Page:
I have always been a reader. Before I could even read, I would pick up my baby board books and babble away like I was reading. One of the first things I did when I found out I was pregnant was go out and purchase some of those same stories to read to my baby. I could not wait to have a child who would love reading and books as much as me.
Then I had Cady.
She is smart and funny and has one of the most amazing voices I’ve ever heard (why yes, I am partial), but a reader she is not. When she was little, I would be able to settle her on my lap and read one story to her, if I was lucky. Normally, it was a half story. In one Sandra Boynton book she only liked the page that I sang to her. “Dinosaurs signing a dinosaur song.” She would make me do that over and over.
I thought maybe when she started school things would change. Learning to put the words together to form words would instantly make her fall in love with reading. I saw other mothers posting photos of their kids on Facebook with their little noses stuck in books tagged with “my little loves to read”. I couldn’t wait to be that mother.
Then she started school.
In kindergarten, sight words were a challenge. She would cry every night. I would get frustrated when she would say we instead of me. Couldn’t she see the difference in an m and a w? “Sound it out.” I would say. “What sound does an m make?” She knew all the letter sounds when you would quiz her. But putting those sounds to the letters she saw never worked.
In first grade came spelling tests. It was a horror show. “Just write the words five times and you will memorize them.” I instructed her. She would cry trying to read the little assigned books sent home from school. “The words are swimming around on the page.” She would tell me. “Are you really trying?” I would ask. Now, I cringe at the things I said and tried to make her do. I knew something was wrong. I talked to her teachers. “Wait.” They told me. I waited and saw things get worse and worse.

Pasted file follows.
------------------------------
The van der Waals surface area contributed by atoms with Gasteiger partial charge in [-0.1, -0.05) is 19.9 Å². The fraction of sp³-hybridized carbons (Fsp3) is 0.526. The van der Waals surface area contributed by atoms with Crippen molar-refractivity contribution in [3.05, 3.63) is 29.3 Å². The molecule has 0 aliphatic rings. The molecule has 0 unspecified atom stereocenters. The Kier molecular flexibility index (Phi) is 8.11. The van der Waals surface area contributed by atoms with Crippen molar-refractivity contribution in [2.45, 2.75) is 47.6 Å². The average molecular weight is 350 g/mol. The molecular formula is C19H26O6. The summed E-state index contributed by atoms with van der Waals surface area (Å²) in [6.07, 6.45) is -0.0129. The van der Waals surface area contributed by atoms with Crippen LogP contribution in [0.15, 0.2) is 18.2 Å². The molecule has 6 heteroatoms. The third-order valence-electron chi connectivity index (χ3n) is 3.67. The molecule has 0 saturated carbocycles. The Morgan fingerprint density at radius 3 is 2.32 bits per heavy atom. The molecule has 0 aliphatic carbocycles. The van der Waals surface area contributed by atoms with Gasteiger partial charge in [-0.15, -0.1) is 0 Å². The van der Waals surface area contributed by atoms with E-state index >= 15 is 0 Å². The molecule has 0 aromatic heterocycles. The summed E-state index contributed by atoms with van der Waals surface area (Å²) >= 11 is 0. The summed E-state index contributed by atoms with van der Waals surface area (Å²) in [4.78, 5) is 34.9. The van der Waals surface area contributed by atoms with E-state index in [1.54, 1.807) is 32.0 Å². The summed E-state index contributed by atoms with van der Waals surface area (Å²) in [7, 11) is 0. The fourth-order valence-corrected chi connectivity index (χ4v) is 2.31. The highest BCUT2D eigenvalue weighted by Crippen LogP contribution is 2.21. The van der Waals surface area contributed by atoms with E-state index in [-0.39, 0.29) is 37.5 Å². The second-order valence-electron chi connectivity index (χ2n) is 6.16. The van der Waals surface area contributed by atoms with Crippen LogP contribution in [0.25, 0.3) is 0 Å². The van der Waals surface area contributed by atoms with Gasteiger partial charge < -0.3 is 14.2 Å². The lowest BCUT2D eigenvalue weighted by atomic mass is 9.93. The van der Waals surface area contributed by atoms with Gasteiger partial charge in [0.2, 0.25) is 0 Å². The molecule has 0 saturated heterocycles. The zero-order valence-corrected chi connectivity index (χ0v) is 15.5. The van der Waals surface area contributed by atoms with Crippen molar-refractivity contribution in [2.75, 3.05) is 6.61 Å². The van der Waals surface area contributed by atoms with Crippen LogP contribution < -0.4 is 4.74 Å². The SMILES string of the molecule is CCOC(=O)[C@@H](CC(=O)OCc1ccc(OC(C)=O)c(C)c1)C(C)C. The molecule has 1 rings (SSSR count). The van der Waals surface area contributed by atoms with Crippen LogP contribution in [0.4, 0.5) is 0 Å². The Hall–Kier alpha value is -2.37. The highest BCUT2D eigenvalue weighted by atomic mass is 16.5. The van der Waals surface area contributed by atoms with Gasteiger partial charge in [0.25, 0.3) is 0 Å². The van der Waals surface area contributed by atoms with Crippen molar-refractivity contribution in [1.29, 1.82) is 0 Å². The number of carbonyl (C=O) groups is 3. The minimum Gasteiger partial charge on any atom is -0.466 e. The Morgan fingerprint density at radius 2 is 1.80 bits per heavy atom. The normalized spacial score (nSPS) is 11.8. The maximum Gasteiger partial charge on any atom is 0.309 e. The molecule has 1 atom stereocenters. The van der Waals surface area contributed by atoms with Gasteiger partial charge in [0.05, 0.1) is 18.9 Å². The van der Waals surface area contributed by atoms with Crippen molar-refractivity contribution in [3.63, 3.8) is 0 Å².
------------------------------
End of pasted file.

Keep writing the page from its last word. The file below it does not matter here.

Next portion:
Finally in second grade, Cady was diagnosed with dyslexia and Irlen syndrome. Things started to make sense. I was able to learn how to help her with her homework. Sometimes it is still a challenge, but we are both learning to navigate these waters.
A year and a half after her diagnosis, I walk into her room at bedtime. I sit in my spot on her bed. We pull the covers up to our chests and recline against pillows. “Read me a story.” I tell her with a smile. “Okay honey. Now be quiet and listen.” She responds with a laugh. For the next twenty minutes she sits and reads to me a book of her choice. Some of the words are hard and she stumbles. She has to ask for my help. Sometimes she will say the wrong word, like throw for though. But she reads to me.
My baby is finally learning to read.
This month the happy mama movement is giving away a New Baby, First Child book gift basket from The Enchanted Bookery, which is a personalized gift service that tracks the books they send to children so that if you want to send another basket in the future – there are never any duplicates. Awesome! The basket will be filled with classic children’s books like The Velveteen Rabbit and Goodnight Moon. Use the form below to enter the giveaway.
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